In this article, we spoke with Devin Perez, a Spanish native and sommelier with the Rusty Pelican located in South Florida. He provides insight into the Spanish grape variety Albariño and the wine regions it’s found in.

What Does Albarino Taste Like?

Albariño closely resembles the flavor of some Sauvignon Blanc’s, however it is not as herbal or vegetable-forward as a typical Sauvignon Blanc. It tends to exhibit notes of citrus fruits, such as grapefruit and lemons, as well as stone fruits, such as peaches and nectarines. Albariños tend to be bone dry and are usually very acidic.

The grape grows in the region of Galicia, which is located in the Northwestern part of Spain. The specific area in Galicia that grows Albarino is dubbed Rias Baixas. An area that is mostly surrounded by the Atlantic ocean, which contributes to its maritime climate — allowing for cool nights to help lock in that high acidity.

Some say it is no coincidence Albariño grows so well here, since the grape originated in Northeastern Portugal, where it’s known as Alvarinho. If ever it was said that the food and wine of a land were interconnected, you would be hard-pressed to find better examples than within Galicia, with its lively bright white wines and love for seafood.

You could drive around the coast and find fishing towns centuries old that are still locked in time. Multiple generations of fisherman still populate the coast and have all intention of continuing to do so. It truly is a beautiful partnership, that of Albariño and seafood. Also a region we highly recommend visiting!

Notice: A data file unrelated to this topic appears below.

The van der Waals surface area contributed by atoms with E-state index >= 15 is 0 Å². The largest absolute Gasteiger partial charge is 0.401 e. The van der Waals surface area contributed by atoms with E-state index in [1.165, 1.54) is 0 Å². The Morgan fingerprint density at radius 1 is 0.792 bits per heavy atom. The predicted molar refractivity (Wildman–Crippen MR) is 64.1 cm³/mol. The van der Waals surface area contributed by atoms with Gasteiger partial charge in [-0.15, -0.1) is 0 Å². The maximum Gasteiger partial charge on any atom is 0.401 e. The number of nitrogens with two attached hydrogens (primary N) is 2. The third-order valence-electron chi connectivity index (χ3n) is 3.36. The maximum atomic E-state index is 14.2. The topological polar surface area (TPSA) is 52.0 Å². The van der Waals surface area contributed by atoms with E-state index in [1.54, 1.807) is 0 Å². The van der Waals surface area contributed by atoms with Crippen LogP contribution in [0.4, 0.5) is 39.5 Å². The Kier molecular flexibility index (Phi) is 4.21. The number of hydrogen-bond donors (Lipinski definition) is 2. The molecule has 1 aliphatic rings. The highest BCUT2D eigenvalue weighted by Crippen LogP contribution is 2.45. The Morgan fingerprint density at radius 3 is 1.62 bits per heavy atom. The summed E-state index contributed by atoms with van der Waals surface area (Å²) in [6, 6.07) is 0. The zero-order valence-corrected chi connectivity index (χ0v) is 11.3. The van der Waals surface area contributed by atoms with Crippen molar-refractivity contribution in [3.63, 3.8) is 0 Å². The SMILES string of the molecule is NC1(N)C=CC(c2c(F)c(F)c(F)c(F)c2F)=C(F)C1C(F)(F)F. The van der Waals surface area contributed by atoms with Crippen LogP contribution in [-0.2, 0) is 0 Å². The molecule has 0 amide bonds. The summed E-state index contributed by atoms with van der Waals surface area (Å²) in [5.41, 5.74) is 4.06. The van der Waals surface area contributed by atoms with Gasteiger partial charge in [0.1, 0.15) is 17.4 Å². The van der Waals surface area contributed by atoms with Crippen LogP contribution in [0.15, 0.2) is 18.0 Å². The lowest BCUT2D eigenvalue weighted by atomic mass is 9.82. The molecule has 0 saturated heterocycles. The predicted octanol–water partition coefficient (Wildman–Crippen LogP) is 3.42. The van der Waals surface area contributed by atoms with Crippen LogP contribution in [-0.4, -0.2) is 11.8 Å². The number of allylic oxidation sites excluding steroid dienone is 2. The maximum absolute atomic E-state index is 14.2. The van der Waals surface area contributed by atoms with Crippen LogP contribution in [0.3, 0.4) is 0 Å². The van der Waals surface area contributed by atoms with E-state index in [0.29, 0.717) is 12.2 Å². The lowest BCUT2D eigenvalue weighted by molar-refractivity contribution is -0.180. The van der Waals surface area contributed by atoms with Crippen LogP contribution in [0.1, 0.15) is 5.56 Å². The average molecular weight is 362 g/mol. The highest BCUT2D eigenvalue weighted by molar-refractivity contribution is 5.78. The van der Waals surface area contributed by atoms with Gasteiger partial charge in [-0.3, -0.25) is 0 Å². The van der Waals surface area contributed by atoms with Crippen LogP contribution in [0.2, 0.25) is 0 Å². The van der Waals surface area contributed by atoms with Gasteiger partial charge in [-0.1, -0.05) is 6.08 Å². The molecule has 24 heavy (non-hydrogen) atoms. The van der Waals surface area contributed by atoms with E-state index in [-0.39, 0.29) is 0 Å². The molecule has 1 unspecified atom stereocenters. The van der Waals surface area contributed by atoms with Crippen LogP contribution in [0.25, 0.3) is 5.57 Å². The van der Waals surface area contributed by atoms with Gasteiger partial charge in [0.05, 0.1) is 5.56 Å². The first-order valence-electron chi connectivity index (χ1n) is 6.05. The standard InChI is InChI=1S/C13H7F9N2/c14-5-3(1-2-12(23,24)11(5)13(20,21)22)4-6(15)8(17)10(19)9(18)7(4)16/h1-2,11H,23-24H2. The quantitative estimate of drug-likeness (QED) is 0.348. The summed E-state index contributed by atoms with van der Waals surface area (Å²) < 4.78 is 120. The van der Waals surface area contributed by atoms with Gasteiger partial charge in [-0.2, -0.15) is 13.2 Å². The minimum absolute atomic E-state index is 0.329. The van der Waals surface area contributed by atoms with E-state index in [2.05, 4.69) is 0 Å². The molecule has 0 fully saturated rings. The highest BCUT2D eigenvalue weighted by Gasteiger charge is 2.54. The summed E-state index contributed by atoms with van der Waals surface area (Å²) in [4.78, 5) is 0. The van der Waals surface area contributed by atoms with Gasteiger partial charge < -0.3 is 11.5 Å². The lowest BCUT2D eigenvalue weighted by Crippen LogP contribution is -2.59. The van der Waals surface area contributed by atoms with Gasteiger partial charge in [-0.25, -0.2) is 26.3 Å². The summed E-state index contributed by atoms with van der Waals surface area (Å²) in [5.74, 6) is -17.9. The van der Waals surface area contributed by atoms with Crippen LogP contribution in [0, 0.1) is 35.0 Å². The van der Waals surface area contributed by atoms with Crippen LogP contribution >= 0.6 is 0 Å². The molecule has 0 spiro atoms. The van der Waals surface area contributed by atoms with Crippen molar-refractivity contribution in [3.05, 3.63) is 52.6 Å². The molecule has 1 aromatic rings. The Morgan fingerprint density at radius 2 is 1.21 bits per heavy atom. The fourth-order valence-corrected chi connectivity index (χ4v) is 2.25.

RELATED: Visit These Stunning Vineyard Resorts in Galicia Spain

What other Spanish white grape varieties are worth trying but may not be receiving much press lately?

Albariño has taken the claim of being the most popular white wine coming out of Spain. Cava – Spain’s answer to Champagne and Prosecco – does not get as much exposure in the sparkling wine category (it does have some stiff competition) and as such, you can sometimes find some hidden gems for a fraction of the cost. Vinification laws in Spain are not as strict as those as in Champagne, therefore you can find some interesting wines thanks to their ability to blend more grapes together.

Additionally, Sherry (Jerez as it is named in Spain) is a wonderful fortified wine for exploring intimately.

Lastly, in the red-grape dominating region of La Rioja (90% of all wine from there is red) comes Viura.  This is a nice aromatic white wine with light fruit flavors and good acidity.

Learn About These Other Wine Grape Varieties

Chenin Blanc
Cabernet Sauvignon
Petit Verdot
Pinot Grigio
Pinot Meunier

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Citrus Fruits (Grapefruit and Lemons)

Stone Fruits (Peaches and Nectarines) 

Earth & Mineral Notes

Vegetable, Asparagus, Eucalyptus, Black Olive

Additional Complexities

Smoke, Walnut, Grass

Structure & Body

Albarino Wine Profile

Body Medium

Sugar Dry

Tannins Light

Acidity High

Alcohol Medium


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